Italian Old Masters from Bergamo, Bologna & Florence – Three Current Exhibitions in New York
Within a handful of blocks on New York’s Upper East Side there’s several centuries of Italian art to be explored and enjoyed.
On East 80th, Moretti are showing an assortment of Seicento Florentine paintings and one sculpture, a mixed bag for this viewer, though Simone Pignoni’s Rinaldo Restraining Armida is well worth the trip; but hurry the exhibition closes Friday, May 25. Other highlights include Ottavio Vaninni’s Susannah at her Bath with Handmaidens and Carlo Dolci’s The Guardian Angel.
A block away at the Metropolitan Museum of Art is a roomful of pictures on loan from the Accademia Carrara in Bergamo. The Accademia was founded in 1780 by Count Giacomo Carrara and houses an exceptional collection of works, so it must have been very difficult to narrow down the selection to fifteen paintings. One strong suit of the Accademia’s collection is a series of portraits by Giovanni Battista Moroni, represented in the Met exhibition by the striking Portrait of a Twenty-Nine-Year-Old Man from 1567. Also arresting is Giovanni Cariani’s portrait of Giovanni Benedetto Caravaggi from 1517-1520. Strongly Venetian in style, the painting captures the sitter in a serenely contemplative moment. The talented and idiosyncratic Lorenzo Lotto, who created several altar paintings in Bergamo, is represented by four works, including three predella panels from his first major work in the city. Below is The Stoning of Saint Stephen, a startling contrast of violence and casual relaxation. Figures at right pummel the Saint with stones, while two guards (left) lounge like models taking a break from a photo shoot. Bergognone (Ambrogio di Stefano da Fossano), is represented by two very different and very intriguing paintings – a Madonna and Child (that could easily have inspired many a 19th century pre-Raphaelite), and a splendid predella panel depicting Saint Ambrose refusing to allow Emperor Theodosius entrance to a church unless he repents for earlier acts of violence. The static composition, a row of eight figures is animated by subtle glances and gestures, and richly detailed attire.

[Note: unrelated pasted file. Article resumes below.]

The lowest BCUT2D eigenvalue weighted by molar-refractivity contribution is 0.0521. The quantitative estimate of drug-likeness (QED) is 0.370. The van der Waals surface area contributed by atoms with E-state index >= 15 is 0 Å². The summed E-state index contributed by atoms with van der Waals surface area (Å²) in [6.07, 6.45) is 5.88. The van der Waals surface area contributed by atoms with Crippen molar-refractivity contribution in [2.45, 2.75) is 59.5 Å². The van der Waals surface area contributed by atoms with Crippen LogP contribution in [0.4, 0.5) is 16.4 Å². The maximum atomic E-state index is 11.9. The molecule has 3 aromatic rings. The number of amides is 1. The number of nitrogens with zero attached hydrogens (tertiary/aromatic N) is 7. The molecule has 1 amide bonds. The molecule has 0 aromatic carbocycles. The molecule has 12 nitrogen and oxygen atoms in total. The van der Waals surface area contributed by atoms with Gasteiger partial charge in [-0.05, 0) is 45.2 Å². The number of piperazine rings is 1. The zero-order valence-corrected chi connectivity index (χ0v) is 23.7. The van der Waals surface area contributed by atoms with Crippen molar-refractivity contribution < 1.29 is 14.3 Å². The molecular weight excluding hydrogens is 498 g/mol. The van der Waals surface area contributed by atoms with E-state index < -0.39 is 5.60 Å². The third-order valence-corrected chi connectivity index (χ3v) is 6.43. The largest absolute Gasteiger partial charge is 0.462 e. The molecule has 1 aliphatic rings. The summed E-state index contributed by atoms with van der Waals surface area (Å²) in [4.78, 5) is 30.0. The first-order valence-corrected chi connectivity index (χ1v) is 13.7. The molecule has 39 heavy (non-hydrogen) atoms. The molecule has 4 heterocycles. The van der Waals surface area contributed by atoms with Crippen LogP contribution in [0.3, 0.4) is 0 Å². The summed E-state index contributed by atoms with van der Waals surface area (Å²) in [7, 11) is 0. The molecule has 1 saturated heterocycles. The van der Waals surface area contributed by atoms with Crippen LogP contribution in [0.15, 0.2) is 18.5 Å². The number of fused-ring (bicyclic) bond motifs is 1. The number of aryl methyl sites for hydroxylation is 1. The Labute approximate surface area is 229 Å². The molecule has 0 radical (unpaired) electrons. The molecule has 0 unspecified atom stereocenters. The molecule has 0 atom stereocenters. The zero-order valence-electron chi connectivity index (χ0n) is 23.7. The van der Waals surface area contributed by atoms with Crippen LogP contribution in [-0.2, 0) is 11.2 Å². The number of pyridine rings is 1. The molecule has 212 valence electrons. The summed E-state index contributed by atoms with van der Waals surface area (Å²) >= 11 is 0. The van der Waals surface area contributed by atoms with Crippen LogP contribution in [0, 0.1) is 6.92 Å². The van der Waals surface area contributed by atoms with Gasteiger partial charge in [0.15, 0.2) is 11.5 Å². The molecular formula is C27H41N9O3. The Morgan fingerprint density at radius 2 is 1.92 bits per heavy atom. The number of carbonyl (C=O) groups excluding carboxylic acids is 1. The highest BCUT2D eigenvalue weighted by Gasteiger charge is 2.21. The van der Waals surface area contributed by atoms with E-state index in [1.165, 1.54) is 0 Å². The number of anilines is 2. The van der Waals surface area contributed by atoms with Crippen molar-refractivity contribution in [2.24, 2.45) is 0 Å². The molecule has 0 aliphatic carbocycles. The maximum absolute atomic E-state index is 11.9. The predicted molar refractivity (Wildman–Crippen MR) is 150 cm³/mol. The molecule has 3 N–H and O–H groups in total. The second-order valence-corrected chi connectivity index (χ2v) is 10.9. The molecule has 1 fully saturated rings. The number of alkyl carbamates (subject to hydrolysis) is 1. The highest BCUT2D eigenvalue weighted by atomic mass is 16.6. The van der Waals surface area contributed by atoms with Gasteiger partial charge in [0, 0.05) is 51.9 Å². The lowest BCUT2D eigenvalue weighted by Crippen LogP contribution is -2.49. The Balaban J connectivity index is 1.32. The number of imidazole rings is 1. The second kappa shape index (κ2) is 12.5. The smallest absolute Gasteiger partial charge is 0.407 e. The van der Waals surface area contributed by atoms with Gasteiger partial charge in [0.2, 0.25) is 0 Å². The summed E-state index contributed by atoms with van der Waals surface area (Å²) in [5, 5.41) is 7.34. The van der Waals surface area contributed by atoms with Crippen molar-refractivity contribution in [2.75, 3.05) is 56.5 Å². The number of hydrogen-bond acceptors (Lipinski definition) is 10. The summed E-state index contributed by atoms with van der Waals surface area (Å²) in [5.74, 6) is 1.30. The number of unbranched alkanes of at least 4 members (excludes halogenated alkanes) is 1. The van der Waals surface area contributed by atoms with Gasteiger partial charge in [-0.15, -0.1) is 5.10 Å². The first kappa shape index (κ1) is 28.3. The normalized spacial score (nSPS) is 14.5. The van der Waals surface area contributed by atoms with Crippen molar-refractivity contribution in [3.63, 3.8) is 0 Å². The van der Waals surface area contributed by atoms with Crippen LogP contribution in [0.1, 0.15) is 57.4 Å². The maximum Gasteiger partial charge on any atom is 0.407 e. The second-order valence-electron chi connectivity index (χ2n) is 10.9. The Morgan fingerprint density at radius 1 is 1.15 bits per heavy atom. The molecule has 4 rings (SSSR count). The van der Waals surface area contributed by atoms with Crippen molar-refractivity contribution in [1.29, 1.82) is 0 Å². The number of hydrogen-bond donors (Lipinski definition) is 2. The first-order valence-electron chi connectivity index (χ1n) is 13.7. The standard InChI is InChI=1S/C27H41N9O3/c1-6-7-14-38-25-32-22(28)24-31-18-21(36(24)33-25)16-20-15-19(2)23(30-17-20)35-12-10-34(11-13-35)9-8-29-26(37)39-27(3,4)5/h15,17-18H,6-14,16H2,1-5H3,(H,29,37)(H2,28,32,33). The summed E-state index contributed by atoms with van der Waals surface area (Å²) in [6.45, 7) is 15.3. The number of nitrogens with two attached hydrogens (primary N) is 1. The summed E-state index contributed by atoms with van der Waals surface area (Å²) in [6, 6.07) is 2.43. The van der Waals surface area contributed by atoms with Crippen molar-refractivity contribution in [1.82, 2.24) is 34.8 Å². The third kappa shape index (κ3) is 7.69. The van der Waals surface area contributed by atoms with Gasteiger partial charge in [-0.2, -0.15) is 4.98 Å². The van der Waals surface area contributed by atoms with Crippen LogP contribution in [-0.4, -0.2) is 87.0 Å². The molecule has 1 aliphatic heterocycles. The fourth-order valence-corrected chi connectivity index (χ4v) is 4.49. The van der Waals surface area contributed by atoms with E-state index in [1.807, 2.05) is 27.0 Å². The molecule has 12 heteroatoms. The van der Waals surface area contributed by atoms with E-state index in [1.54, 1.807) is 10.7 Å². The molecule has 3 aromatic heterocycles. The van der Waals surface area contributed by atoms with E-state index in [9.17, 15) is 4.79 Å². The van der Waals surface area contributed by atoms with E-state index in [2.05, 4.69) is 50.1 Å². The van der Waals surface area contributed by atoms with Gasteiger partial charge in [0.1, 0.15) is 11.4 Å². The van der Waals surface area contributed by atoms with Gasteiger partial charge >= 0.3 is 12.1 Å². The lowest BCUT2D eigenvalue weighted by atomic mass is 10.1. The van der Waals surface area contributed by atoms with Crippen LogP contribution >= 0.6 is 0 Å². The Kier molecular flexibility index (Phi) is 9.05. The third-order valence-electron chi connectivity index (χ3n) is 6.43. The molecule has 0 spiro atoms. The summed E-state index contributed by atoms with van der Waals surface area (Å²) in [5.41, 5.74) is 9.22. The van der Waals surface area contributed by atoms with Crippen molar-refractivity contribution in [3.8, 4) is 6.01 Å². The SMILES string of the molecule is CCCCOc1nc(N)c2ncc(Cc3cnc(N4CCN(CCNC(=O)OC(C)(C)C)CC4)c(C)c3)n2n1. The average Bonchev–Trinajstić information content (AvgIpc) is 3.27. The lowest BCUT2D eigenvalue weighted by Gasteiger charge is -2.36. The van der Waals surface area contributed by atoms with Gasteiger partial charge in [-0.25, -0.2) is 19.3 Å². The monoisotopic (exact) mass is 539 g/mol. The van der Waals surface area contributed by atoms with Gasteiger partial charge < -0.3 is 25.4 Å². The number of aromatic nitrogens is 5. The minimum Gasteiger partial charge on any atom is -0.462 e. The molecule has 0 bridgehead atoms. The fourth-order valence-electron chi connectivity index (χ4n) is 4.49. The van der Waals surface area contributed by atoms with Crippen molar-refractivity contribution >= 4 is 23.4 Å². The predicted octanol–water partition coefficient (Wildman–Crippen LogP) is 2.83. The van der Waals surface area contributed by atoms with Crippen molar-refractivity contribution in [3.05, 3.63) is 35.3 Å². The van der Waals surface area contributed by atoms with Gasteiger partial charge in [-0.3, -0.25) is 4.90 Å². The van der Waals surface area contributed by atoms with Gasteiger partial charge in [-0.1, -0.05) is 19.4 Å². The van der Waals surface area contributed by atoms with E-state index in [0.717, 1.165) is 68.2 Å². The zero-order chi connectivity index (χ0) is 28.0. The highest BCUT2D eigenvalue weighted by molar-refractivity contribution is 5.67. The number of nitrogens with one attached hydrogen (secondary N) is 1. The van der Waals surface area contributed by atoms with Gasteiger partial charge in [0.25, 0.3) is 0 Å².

Finally, Paris’ Galerie Canesso has installed a group of 16th and 17th century Bolognese paintings at Didier Aaron‘s second floor galleries on East 67th Street. Among the more unusual is the Giovanni Andrea Donducci, called Il Mastelletta, painting ‘Fete Champetre’ by a Riverbank, that looks like a Dosso Dossi whose paint has begun to run. The more heroically scaled works include Aureliano Milani’s The Combat of Aeneas and Turnus and Simone Peterzano’s Angelica and Medoro. The notable new discovery is Guido Reni’s Saint Jerome, while the strangest work is Bernardino Campi’s campy Venus, Eros and Anteros.